Figure 3. United States Department of Agriculture (USDA) black and white, and color aerial images, of the Lemolo Lake area, Oregon. Images were taken: (A) 3 July 1994 (black and white), and (B) 6 July 2014 (color). Bright patches in image A indicate areas of clear cutting. The red boundary in image B is an area currently being thinned. Source: Images obtained from Google Earth.
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Figure 4. Satellite image of Diamond Lake, Oregon. Image taken 6 July 2014. Source: Image obtained from Google Earth.
Figure 4. Satellite image of Diamond Lake, Oregon. Image taken 6 July 2014. Source: Image obtained from Google Earth.
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Figure 5. USDA color aerial images of Lemolo Lake, Oregon. Images were taken: (A) 11 August 2012 and, (B) July 2014. Bright green areas within Lemolo Lake (image B) indicates an extensive cyanobacterial bloom occurring at the time the image was taken. Source: Images obtained from Google Earth.
Figure 5. USDA color aerial images of Lemolo Lake, Oregon. Images were taken: (A) 11 August 2012 and, (B) July 2014. Bright green areas within Lemolo Lake (image B) indicates an extensive cyanobacterial bloom occurring at the time the image was taken. Source: Images obtained from Google Earth.
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Figure 6. Oregon Department of Environmental Quality’s (ODEQ) harmful cyanobacterial bloom (CyanoHAB) advisories for Lemolo Lake, and the number of days under an advisory. Current (post-2014) data has not been posted on the website: (Available online: http://www.oregon.gov/oha/ph/HealthyEnvironments/Recreation/HarmfulAlgaeBlooms/Pages/index.aspx; accessed on 28 May 2019). Note: There were no CyanoHAB advisory days for Lemolo Lake in 2004, 2005, 2013, and 2014.
Figure 6. Oregon Department of Environmental Quality’s (ODEQ) harmful cyanobacterial bloom (CyanoHAB) advisories for Lemolo Lake, and the number of days under an advisory. Current (post-2014) data has not been posted on the website: (Available online: http://www.oregon.gov/oha/ph/HealthyEnvironments/Recreation/HarmfulAlgaeBlooms/Pages/index.aspx; accessed on 28 May 2019). Note: There were no CyanoHAB advisory days for Lemolo Lake in 2004, 2005, 2013, and 2014.
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Figure 7. Oregon Department of Environmental Quality’s (ODEQ) harmful cyanobacterial bloom (CyanoHAB) advisories for Tenmile Lakes and the number of days under an advisory. Note: There were no CyanoHAB advisory days for Tenmile Lakes in 2004, 2005, 2006, 2007, 2008, and 2012.
Figure 7. Oregon Department of Environmental Quality’s (ODEQ) harmful cyanobacterial bloom (CyanoHAB) advisories for Tenmile Lakes and the number of days under an advisory. Note: There were no CyanoHAB advisory days for Tenmile Lakes in 2004, 2005, 2006, 2007, 2008, and 2012.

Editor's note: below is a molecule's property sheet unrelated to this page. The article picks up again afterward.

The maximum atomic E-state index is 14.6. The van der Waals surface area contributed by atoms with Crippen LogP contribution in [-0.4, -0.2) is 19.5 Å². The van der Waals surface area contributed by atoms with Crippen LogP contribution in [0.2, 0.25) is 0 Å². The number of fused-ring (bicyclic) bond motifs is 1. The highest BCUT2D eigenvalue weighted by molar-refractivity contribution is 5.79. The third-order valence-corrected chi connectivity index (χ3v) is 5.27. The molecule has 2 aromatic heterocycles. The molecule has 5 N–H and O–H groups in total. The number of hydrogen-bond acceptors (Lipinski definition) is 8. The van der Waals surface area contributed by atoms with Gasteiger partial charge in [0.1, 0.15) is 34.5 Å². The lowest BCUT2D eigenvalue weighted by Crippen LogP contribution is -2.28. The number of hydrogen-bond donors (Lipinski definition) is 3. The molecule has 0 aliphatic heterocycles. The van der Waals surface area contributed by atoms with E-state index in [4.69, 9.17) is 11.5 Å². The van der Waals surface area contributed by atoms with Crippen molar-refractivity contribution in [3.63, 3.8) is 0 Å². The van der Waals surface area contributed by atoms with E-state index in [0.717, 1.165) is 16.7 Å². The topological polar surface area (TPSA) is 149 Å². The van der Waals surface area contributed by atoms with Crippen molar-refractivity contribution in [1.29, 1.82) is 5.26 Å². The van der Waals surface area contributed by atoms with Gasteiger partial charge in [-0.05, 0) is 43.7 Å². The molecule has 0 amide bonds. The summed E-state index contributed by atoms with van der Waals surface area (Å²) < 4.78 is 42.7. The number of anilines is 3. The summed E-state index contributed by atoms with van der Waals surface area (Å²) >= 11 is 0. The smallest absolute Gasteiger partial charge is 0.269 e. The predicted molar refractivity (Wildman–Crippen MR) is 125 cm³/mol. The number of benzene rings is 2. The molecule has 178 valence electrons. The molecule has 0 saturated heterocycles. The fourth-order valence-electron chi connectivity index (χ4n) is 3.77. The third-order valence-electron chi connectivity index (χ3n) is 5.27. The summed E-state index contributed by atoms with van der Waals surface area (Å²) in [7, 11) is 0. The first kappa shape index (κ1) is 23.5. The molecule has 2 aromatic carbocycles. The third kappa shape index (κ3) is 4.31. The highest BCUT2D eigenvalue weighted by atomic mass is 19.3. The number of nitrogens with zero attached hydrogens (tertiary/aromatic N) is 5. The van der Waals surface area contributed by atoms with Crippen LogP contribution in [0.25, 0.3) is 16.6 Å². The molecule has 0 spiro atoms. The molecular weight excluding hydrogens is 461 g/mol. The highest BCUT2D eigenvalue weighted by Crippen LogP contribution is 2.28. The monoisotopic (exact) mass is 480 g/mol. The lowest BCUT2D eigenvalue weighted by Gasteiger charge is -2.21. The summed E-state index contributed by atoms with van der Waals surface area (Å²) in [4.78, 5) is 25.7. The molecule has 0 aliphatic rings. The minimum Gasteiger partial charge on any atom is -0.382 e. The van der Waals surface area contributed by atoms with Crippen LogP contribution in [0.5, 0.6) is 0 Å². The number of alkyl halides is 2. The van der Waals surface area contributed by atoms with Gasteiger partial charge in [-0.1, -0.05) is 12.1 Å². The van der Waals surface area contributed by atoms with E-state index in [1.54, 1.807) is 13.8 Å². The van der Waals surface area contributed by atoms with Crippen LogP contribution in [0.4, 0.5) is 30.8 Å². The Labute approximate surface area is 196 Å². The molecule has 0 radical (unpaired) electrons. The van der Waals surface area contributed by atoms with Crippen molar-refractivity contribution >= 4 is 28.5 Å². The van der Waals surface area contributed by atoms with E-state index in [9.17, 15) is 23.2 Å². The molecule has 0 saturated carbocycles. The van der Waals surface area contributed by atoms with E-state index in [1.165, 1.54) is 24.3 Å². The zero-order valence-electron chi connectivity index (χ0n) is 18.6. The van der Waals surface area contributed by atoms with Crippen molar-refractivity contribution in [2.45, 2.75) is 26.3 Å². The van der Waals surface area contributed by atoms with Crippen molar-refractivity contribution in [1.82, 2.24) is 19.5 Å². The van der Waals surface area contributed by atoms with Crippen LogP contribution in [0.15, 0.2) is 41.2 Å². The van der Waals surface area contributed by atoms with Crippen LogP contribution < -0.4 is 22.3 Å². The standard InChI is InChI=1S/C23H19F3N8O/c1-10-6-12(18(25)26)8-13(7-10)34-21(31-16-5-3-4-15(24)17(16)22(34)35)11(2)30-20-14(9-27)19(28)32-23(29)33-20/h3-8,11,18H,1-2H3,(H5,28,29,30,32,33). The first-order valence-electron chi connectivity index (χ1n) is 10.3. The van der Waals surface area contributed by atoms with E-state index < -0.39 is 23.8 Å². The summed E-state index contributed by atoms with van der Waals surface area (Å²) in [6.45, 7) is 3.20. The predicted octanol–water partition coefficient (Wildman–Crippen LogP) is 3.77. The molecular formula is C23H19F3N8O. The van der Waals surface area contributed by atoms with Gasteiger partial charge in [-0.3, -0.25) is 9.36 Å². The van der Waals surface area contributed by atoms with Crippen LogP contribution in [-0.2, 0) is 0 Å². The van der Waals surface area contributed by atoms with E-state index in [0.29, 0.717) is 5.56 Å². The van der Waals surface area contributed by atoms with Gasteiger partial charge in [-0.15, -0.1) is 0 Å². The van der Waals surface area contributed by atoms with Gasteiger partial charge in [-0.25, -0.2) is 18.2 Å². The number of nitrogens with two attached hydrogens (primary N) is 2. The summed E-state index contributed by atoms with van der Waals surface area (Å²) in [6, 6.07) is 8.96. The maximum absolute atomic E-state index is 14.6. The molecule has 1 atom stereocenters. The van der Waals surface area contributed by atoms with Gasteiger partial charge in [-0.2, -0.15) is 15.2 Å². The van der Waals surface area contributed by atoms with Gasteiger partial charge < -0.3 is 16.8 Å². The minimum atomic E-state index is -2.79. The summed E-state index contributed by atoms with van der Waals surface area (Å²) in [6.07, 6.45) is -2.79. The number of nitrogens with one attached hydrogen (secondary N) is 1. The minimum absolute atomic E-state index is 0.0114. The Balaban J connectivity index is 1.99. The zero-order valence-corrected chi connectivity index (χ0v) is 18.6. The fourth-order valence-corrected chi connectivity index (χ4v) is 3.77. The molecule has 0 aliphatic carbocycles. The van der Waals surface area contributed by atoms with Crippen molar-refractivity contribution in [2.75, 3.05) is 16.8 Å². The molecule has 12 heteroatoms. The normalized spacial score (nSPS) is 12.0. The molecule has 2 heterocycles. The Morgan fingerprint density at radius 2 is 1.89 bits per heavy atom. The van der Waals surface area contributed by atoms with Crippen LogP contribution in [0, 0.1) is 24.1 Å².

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Figure 8. US Geological Survey aerial images of Tenmile Lake, Templeton Arm, and Roberts Creek. (A): The May 1994, black and white aerial image shows the Roberts Creek channel is incised, and the delta is expanding. (B): The August 2000, black and white aerial image shows the Roberts Creek channel has expanded (Note: the white area indicates stream bank slumping), and the delta has extended into the lake approximately 30 m farther than the May 1994 image. It also shows increased clear cuts on the slopes in three areas north of (above) the lake. Source: Images obtained from Google Earth. Note: Red arrows show the extent of delta growth.
Figure 8. US Geological Survey aerial images of Tenmile Lake, Templeton Arm, and Roberts Creek. (A): The May 1994, black and white aerial image shows the Roberts Creek channel is incised, and the delta is expanding. (B): The August 2000, black and white aerial image shows the Roberts Creek channel has expanded (Note: the white area indicates stream bank slumping), and the delta has extended into the lake approximately 30 m farther than the May 1994 image. It also shows increased clear cuts on the slopes in three areas north of (above) the lake. Source: Images obtained from Google Earth. Note: Red arrows show the extent of delta growth.
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Figure 9. US Geological Survey color aerial images of Tenmile Lake, Templeton Arm, and Roberts Creek. (C): The August 2007, aerial image shows the Roberts Creek channel is incised, and the delta is expanding. (D): The July 2012, aerial image shows the Roberts Creek channel is unchanged, and the delta has been reduced by approximately 10 m from the August 2007 image. The August 2007 image also shows increased clear cuts on the slopes in three areas south of (below) the lake. Source: Images obtained from Google Earth. Note: Red arrows show the extent of delta growth.